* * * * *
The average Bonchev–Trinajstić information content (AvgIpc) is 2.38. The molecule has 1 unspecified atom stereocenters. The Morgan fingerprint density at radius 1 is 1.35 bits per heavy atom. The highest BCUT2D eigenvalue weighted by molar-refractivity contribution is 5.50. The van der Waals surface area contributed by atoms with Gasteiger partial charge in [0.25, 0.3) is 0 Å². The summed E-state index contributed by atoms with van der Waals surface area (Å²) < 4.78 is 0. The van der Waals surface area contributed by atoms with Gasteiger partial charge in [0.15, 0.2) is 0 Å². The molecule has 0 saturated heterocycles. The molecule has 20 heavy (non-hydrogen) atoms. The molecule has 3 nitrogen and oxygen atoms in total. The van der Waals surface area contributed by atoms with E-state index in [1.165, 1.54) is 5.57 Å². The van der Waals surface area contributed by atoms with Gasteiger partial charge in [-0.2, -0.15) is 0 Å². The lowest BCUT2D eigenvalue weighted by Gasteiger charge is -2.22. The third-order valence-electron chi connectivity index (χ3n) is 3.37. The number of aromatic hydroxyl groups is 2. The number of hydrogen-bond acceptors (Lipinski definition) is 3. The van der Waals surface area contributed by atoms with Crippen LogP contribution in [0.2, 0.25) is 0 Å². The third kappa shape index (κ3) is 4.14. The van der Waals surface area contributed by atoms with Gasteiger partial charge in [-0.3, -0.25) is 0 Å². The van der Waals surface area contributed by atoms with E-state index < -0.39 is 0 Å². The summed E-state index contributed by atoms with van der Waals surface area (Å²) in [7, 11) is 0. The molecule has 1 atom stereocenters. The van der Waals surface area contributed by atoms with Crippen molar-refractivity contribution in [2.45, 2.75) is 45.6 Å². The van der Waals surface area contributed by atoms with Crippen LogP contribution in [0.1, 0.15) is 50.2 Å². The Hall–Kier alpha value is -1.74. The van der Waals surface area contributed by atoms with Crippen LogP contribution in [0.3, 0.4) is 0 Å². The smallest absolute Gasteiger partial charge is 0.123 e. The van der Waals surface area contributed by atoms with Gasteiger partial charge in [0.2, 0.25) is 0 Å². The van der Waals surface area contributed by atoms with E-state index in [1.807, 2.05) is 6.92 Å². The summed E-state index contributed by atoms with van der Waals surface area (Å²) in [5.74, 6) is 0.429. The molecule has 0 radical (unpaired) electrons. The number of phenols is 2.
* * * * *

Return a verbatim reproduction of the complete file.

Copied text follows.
The average Bonchev–Trinajstić information content (AvgIpc) is 2.38. The molecule has 1 unspecified atom stereocenters. The Morgan fingerprint density at radius 1 is 1.35 bits per heavy atom. The highest BCUT2D eigenvalue weighted by molar-refractivity contribution is 5.50. The van der Waals surface area contributed by atoms with Gasteiger partial charge in [0.25, 0.3) is 0 Å². The summed E-state index contributed by atoms with van der Waals surface area (Å²) < 4.78 is 0. The van der Waals surface area contributed by atoms with Gasteiger partial charge in [0.15, 0.2) is 0 Å². The molecule has 0 saturated heterocycles. The molecule has 20 heavy (non-hydrogen) atoms. The molecule has 3 nitrogen and oxygen atoms in total. The van der Waals surface area contributed by atoms with E-state index in [1.165, 1.54) is 5.57 Å². The van der Waals surface area contributed by atoms with Gasteiger partial charge in [-0.2, -0.15) is 0 Å². The lowest BCUT2D eigenvalue weighted by Gasteiger charge is -2.22. The third-order valence-electron chi connectivity index (χ3n) is 3.37. The number of aromatic hydroxyl groups is 2. The number of hydrogen-bond acceptors (Lipinski definition) is 3. The van der Waals surface area contributed by atoms with Crippen LogP contribution in [0.2, 0.25) is 0 Å². The third kappa shape index (κ3) is 4.14. The van der Waals surface area contributed by atoms with Gasteiger partial charge in [-0.3, -0.25) is 0 Å². The van der Waals surface area contributed by atoms with E-state index < -0.39 is 0 Å². The summed E-state index contributed by atoms with van der Waals surface area (Å²) in [7, 11) is 0. The molecule has 1 atom stereocenters. The van der Waals surface area contributed by atoms with Crippen molar-refractivity contribution in [2.45, 2.75) is 45.6 Å². The van der Waals surface area contributed by atoms with Crippen LogP contribution in [0.1, 0.15) is 50.2 Å². The Hall–Kier alpha value is -1.74. The van der Waals surface area contributed by atoms with Crippen LogP contribution in [0.3, 0.4) is 0 Å². The smallest absolute Gasteiger partial charge is 0.123 e. The van der Waals surface area contributed by atoms with Gasteiger partial charge in [0.2, 0.25) is 0 Å². The van der Waals surface area contributed by atoms with E-state index in [1.807, 2.05) is 6.92 Å². The summed E-state index contributed by atoms with van der Waals surface area (Å²) in [5.74, 6) is 0.429. The molecule has 0 radical (unpaired) electrons. The number of phenols is 2.